Monthly Archives: March 2006

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Keotag is a tag search engine, but it only searches one engine at a time. You enter a query and then see the results that that were tagged for the term on Technorati, Furl, Yahoo, and more than a dozen other sites, but not all at once.

The trick with meta-tag searching is to integrate and rank the results rather than segregate them by source. Even a tabbed approach by content type would be OK. As in returning tagged results for:
web | video | blogs | images, etc.

Providing a UI like Keotag is kind of helpful, but it’s not as helpful as I’d like. To build a real meta-tag search engine requires some tricky indexing and a nifty ranking algorithm. As well as related search prompts, stemming, wildcarding, etc. You know, a meta-search engine.

Guest Obituary for Zeal, by Alice Swanberg

I’m excited to have a guest writer for the Lounge, Alice Swanberg. In this article she writes about her experiences with LookSmart and Zeal. Alice and I worked closely together for 5 years and I have tremendous respect for her work.

The Ancient Past

I started working at LookSmart in 1999, as a junior contract ontologist. I basically created categories in the directory and helped out with directory growth planning and maintenance. It was a lot of fun, like many early dotcom jobs, and I soon got hired on permanently and promoted above my abilities like everyone in the Internet industry at the time. After almost 18 months, a long 18 months, the senior management announced the acquisition of a new company called Zeal. At this point we’d already tried and had limited commercial success with another community-style project, LookSmart Live. The LookSmart management was trying to figure out a way to scale the directory to make it competitive and as relevant as a web search engine. No matter how many paid editors you throw at the Web, you’re never going to be able to index it all. Therefore, why not see if other people are willing to help?

I’ve been in online communities of one kind or another since 1992. That probably dates me quite a bit. Even with all my old school BBS-roomaide and other community experience, I wasn’t really prepared when I was told that MY directory at LookSmart was going to be opened up to a bunch of average joes. I was pretty tweaked out. I didn’t want just anyone messing around with the categories I had painstakingly built. It sounded crazy. No way would random internet users be able to grasp the style guidelines that took LookSmart editors two weeks of intensive grammar and style bootcamp to master.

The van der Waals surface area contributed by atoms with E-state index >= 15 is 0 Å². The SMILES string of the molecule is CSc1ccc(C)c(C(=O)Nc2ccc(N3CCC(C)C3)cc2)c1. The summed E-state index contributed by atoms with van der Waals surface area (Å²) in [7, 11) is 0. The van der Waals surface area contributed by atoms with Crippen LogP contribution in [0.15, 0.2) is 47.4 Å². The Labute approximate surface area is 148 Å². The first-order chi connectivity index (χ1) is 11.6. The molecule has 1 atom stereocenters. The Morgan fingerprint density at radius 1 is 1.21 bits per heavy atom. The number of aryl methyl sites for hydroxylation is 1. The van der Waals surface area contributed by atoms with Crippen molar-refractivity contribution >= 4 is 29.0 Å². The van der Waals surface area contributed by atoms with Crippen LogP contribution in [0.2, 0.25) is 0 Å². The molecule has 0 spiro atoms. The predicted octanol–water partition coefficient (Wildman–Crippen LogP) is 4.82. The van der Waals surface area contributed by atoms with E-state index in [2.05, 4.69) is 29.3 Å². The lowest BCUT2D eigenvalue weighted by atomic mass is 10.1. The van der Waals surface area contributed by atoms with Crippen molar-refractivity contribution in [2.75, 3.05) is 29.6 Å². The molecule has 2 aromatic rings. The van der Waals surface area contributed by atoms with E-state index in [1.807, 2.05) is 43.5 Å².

Every site description in the directory at that time was copy edited within an inch of its life. You could get fired for bad grammar and spelling. The pressure to produce more and more site reviews was intense for the editorial staff. Because the team was split into subject specialties, people became pretty territorial over their areas of the directory. Around this time I was promoted to Ontology Manager, and as far as I was concerned, I owned the top node of the United States directory and everything underneath it. Talk about territorial.

It was pretty shocking to suggest to such a quality-focused staff, who had been trying to carefully grow a balanced directory of sites, that we should allow just anyone into the system to edit. We were, however, given a lot of say on how the systems were integrated. The prep time for merging Zeal with LookSmart was intense. We had to move from our directory management tool, which I loved even though I griped, to this web-based platform whose strengths were not immediately apparent to us. For one thing, the old tool was drag and drop. It gave us the whole picture of the directory hierarchy. We could link categories to other locations with a flick of the wrist, and create hundreds in just an hour. As a manager, I could just see our productivity stats circling the drain. I was certain this was going to be a nightmare.

The Salad Days

When D-Day came and all the Zealots were allowed back in, it was chaotic for a couple of weeks. The editors on staff had been trained and relatively well-prepared, but we didn’t really internalize the fact that these were volunteers. We tried to control the volunteers and we marked them harshly and inconsistently. Pretty quickly we caught on that most people knew what to do already and that the only thing we needed to do was answer questions and help people regain their points from the old system, which they did incrementally. The members were annoyed to have to start over again, and were loud about it. A lot of the editors had never been exposed to Internet hyperbole, where a user feels the only way to get attention is to wildly exaggerate his or her feelings or position. While I giggled at being called a “soulless automaton” by a frustrated community member, some really took the community’s harsh criticism of them to heart. It took a while to grow a thick skin and start to read the messages from the community for their content and not for their emotion. I was proud that as one of the community moderators I never deleted a message that was critical of the company or staff. I think I probably deleted only a few messages a week, and 99% of those were spam.

Once Zeal started running smoothly, I loved it. Watching the community members build their own system and monitor each other was great. Thinking up new and clever ways to track down the porn spammers and non-subtle SEOs was like a game to me. I really felt like I “knew” some of the zealots well.